Level 3 processes are formally defined and documented as a standard operating procedure so that someone skilled, but with no prior knowledge, can successfully execute the process. While defined, there is typically a significant opportunity to improve the efficiency and effectiveness of the process.

If you have many Level 3 processes that are well defined, often in standard operating procedures, consider yourself lucky. The next step is to manage and optimize them.


Level 4 – Managed

Level 4 processes are managed through process metrics, controls, and analysis to identify and address areas of opportunity. Often, organizations that have embraced Lean or Six Sigma have a fair amount of Level 4. The next step is the continuous improvement of the processes.


Level 5 – Optimizing

Level 5 processes are optimized using the necessary diagnostic tools and feedback loops to continuously improve the efficiency and effectiveness of the processes through incremental and step-function improvements and innovations.


How can I use the process maturity levels?

Process maturity is a helpful framework to drive order out of chaos. Below is the typical game plan for driving to different levels of process maturity:


Level 1 “Initial (Chaotic) to Level 2 Repeatable

The first step is awareness. When you hear of the same issues happening over and over again, you probably have an “invisible process” that is a Level 1 “initial” (chaotic) process. These Level 1 processes are the “chaos” in your organization that drives incredible inefficiency, complexity, and costs. Getting to Level 2 is as simple as having someone repeat the process in a way that creates consistent results. You can do this by shadowing the person or getting taken through the process, and making someone accountable for doing the process consistently.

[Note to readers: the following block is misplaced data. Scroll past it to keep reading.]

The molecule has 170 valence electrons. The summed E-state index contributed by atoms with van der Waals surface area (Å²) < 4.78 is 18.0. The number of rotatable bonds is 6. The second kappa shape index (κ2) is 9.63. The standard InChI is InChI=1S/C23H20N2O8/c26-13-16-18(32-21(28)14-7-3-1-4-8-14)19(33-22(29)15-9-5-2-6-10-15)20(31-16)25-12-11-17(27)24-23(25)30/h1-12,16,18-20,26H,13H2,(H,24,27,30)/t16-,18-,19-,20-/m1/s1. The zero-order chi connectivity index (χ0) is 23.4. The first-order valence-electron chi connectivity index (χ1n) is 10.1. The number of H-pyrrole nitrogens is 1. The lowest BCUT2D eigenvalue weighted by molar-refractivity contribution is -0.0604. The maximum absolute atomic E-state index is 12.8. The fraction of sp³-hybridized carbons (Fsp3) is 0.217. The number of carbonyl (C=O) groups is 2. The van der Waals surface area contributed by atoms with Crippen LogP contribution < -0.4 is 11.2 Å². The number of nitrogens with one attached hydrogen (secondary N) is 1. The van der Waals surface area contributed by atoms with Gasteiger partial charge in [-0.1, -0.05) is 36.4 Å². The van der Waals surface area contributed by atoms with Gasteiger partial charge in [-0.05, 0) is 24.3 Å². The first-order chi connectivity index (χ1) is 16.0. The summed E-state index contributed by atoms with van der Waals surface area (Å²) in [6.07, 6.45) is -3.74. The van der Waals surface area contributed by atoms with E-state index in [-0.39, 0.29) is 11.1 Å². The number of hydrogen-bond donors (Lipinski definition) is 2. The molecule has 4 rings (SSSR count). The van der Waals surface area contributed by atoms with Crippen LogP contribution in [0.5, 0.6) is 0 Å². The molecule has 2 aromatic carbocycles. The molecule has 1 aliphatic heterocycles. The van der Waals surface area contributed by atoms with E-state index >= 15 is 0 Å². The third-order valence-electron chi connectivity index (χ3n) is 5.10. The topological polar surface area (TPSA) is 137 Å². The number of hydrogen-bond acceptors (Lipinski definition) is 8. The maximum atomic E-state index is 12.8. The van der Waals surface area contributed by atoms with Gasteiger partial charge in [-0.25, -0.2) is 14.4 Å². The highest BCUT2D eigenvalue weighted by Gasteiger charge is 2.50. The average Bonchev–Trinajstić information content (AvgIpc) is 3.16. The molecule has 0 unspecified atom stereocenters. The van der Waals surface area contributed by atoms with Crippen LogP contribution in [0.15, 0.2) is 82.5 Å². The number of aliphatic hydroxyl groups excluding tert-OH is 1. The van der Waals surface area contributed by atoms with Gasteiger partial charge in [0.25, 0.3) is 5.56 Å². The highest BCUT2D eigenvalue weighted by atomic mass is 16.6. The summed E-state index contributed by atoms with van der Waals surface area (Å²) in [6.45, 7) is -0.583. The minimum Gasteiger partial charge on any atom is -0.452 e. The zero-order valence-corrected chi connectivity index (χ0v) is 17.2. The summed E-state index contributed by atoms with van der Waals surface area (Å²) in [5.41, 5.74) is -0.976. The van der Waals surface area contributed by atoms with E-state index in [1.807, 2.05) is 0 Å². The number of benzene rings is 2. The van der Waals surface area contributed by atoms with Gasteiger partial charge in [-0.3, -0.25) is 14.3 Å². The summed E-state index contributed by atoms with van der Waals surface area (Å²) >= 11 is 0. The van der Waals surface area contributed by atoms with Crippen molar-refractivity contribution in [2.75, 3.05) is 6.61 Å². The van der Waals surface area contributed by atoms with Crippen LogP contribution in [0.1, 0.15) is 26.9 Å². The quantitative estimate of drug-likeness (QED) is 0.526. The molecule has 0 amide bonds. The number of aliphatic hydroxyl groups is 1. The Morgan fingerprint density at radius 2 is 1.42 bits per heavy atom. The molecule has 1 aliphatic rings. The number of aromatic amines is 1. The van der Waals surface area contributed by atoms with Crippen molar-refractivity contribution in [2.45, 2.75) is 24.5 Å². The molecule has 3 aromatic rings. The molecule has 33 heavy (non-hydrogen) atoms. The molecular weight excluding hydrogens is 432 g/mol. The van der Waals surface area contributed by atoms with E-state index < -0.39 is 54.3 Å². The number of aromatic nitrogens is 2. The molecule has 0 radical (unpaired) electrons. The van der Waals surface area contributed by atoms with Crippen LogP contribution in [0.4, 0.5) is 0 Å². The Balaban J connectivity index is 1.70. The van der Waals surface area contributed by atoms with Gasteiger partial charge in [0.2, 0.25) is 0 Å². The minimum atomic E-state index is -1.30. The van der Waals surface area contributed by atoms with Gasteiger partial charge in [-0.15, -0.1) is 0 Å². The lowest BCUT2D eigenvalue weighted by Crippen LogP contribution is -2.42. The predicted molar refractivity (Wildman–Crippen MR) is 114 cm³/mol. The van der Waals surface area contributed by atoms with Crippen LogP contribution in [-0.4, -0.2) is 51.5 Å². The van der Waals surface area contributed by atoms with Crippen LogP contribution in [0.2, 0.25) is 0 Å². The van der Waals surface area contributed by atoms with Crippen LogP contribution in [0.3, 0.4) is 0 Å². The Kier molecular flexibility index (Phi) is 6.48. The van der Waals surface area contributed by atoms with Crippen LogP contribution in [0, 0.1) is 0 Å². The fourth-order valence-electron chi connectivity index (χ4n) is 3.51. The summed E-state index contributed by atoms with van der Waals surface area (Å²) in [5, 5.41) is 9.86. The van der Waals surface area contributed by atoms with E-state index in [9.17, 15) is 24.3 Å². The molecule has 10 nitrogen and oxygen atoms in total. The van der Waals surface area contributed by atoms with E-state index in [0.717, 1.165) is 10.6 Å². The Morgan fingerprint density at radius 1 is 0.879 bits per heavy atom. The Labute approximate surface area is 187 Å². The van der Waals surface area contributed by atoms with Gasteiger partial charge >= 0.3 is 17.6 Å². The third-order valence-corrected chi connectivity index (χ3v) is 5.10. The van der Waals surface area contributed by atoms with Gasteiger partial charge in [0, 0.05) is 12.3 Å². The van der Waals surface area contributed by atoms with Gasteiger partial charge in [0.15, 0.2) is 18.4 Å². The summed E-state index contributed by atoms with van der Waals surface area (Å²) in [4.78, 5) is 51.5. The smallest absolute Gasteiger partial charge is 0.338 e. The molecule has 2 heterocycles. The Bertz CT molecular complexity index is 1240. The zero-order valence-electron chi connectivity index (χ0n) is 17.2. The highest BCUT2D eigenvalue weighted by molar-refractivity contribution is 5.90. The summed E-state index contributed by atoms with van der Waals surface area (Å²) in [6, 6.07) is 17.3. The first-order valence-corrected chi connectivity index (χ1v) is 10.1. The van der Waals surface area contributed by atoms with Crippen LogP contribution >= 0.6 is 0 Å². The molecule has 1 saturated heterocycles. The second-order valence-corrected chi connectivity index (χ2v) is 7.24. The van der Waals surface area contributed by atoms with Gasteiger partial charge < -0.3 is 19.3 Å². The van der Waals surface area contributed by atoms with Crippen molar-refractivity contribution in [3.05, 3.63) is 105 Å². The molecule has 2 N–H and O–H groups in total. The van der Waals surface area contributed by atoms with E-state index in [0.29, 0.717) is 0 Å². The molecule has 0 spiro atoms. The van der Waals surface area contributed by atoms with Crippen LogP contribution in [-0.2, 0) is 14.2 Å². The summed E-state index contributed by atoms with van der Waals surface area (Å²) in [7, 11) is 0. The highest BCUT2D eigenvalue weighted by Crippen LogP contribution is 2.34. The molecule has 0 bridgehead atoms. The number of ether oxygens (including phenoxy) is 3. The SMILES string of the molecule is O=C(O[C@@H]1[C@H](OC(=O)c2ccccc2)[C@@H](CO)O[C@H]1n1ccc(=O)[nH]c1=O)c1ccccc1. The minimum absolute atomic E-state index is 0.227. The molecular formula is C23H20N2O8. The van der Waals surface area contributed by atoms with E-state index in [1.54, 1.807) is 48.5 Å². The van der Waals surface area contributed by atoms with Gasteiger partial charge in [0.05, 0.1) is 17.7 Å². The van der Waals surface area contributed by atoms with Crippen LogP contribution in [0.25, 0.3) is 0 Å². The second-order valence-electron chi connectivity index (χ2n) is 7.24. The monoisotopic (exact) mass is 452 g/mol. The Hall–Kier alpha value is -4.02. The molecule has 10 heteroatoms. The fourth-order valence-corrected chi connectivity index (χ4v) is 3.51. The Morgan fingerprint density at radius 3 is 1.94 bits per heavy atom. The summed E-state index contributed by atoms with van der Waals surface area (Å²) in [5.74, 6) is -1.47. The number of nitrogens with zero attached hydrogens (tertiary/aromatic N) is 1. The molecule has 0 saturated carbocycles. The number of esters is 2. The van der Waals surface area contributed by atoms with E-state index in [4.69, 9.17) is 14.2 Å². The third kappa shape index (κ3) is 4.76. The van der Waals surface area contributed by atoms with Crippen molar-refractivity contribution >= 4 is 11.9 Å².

Level 2 “Repeatable” to Level 3 “Defined”

This is the defacto step that should be taken with all semi-important to important processes across the organization. The person “responsible” for a particular process should define the process, goals, owners, inputs, and outputs and document all the steps to the process using a standard operating procedure (SOP) template. Then, a person who has the skills to perform the process, but lacks the knowledge of the process, should do the process using the SOP to see if they can get the same consistent results by following the process instructions. Well-run companies have a database filled with SOPs across the organization so that anyone can understand and perform a process.